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  • Writer's pictureHelen Burt Iain McCormick

Using Buddhist Psychology in Executive Coaching

Photo credit: Leonard Laub

Iain McCormick and Stewart Forsyth

From a paper presented at the NZPsS Conference Rotorua, August 2019.

Buddhism predates modern psychology by several thousand years, yet it provides insights into dealing with twenty-first century living that can be incorporated into executive coaching. A Buddhist-inspired framework for dealing with difficult emotions (Szczygiel, 2015) suggests that four concepts are particularly helpful in this: Sitting With, Middle Path, Healthy Interdependency, and Compassion.

Sitting with simply means that the coaching client is able to be present with his or her actual, direct, typically painful, emotional experience. It is closely related to mindfulness (being in the moment) and is important because it aims to overcome the powerful reinforcing aspects of the avoidance of painful emotions. Experiential avoidance involves trying to escape from unpleasant thoughts, feelings, memories and sensations even when doing so causes harm in the long-run.

TheMiddle Path encourages the coaching client to find a balance between holding on and letting go, between rigidity and flexibility. It challenges the client to give up false dichotomies such as good or bad, positive or negative. This is particularly helpful with reference to both to their inner emotional life and to important others, often persecutors or intimidators, in their present and past.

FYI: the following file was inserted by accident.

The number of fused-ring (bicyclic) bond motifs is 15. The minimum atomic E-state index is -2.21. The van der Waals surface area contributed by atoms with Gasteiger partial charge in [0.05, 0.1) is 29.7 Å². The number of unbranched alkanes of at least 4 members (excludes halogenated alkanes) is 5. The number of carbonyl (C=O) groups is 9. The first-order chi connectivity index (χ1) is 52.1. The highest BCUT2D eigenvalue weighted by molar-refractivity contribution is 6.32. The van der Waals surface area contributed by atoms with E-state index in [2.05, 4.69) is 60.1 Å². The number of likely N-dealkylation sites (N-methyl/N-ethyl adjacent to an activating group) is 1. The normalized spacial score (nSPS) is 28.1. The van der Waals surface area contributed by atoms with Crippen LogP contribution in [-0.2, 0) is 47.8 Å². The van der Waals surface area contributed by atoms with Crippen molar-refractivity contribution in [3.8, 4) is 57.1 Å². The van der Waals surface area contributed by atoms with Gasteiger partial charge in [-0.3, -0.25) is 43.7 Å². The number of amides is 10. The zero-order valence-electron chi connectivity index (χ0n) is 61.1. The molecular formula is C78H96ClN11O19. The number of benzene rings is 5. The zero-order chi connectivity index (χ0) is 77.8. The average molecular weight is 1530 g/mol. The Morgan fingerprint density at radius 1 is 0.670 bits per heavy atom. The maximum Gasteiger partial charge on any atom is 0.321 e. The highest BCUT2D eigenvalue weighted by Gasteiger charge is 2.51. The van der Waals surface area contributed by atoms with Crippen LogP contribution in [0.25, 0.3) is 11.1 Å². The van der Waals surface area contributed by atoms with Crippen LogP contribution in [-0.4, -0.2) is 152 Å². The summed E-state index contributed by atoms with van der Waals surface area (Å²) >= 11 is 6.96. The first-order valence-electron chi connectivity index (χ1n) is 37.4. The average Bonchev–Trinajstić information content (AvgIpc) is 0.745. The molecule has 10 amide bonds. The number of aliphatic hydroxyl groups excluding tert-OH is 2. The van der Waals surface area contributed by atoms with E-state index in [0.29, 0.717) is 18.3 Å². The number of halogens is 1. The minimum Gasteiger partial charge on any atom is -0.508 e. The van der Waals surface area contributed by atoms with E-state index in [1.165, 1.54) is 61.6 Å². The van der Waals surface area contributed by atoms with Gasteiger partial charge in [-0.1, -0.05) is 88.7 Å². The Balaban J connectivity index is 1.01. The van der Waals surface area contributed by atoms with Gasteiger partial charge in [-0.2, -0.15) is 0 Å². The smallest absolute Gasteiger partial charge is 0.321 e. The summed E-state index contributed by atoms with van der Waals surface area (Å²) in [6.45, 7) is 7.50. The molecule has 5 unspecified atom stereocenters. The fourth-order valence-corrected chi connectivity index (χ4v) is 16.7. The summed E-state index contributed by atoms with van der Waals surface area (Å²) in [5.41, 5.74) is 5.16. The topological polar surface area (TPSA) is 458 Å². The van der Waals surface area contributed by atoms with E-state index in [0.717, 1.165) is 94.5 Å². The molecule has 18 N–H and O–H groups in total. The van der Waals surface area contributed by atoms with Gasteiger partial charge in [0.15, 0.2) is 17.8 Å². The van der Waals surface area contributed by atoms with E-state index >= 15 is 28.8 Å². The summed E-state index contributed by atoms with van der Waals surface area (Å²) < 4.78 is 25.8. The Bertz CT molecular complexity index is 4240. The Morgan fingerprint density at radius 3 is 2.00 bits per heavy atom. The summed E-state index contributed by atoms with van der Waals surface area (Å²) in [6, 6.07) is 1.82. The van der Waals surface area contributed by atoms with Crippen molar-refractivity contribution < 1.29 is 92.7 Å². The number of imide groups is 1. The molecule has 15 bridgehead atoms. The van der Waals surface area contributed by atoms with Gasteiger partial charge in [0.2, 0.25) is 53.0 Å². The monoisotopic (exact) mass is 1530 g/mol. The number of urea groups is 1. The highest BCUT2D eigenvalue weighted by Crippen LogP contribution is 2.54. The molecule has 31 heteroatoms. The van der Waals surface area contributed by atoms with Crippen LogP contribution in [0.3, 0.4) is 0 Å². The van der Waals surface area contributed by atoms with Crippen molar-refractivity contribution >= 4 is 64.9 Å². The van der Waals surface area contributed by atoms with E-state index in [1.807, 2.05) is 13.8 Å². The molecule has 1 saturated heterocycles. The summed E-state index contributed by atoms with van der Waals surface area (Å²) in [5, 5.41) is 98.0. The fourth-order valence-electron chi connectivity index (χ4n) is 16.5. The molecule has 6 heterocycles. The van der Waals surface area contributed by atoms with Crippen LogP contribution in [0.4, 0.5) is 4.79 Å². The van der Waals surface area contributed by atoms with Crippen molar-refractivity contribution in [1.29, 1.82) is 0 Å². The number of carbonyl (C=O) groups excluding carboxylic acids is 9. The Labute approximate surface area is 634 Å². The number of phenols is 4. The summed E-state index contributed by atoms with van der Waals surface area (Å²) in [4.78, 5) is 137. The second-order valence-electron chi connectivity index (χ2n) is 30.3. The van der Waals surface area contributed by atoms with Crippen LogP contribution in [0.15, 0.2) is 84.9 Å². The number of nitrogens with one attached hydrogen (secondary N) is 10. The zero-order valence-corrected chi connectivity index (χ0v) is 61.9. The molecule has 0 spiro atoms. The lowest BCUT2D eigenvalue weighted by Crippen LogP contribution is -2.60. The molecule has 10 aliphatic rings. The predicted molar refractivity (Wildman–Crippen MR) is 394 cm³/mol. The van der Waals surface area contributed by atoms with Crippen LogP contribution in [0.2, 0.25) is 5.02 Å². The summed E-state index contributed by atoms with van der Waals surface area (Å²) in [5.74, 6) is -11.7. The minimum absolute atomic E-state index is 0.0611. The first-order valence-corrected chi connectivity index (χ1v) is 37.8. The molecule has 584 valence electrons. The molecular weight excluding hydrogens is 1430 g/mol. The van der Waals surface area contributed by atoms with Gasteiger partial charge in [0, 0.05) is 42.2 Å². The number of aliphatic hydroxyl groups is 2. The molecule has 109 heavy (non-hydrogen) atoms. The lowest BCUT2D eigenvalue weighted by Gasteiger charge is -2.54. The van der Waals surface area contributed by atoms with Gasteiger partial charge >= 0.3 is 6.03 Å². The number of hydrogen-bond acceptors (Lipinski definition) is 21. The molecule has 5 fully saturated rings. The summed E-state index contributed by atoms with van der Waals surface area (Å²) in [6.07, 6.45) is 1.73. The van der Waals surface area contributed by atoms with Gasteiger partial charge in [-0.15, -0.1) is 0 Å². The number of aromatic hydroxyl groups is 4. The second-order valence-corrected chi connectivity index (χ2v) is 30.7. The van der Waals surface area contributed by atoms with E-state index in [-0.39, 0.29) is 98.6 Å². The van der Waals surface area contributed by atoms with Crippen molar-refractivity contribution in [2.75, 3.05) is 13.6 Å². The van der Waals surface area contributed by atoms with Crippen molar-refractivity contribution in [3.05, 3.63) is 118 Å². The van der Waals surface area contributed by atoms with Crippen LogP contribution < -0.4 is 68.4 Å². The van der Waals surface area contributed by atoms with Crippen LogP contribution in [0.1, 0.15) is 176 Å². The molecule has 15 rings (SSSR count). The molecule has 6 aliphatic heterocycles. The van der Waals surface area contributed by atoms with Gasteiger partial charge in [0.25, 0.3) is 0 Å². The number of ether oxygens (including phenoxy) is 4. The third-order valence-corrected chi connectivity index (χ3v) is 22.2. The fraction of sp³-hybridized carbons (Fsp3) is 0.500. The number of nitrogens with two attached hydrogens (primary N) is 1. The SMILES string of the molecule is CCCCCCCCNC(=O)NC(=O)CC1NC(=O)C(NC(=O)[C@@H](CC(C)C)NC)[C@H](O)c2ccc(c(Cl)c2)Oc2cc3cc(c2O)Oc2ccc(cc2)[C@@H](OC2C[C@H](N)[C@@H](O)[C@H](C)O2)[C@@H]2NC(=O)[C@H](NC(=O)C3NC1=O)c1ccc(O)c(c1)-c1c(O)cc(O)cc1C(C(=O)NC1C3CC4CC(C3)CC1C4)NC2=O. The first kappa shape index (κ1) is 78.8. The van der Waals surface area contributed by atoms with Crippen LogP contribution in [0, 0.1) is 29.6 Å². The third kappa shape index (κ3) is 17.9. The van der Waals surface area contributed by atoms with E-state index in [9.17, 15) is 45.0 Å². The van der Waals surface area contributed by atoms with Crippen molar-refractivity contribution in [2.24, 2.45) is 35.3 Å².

Healthy interdependency is the ability of the client to find a healthy balance between being a self-determining, free individual yet still relying on the kindness, warmth and concern of others. It involves the client accepting his or her own unique individuality while appreciating the impact others have on their development and effectiveness.

Compassion can be defined as the acceptance of and sensitivity towards the suffering of oneself and others. It motivates clients to take action to help the physical, mental, or emotional pain of others and themselves, while ensuring they do not become overwhelmed by such difficult emotions.

Our executive coaching has used these concepts to deal with past trauma and enrich client's lives.

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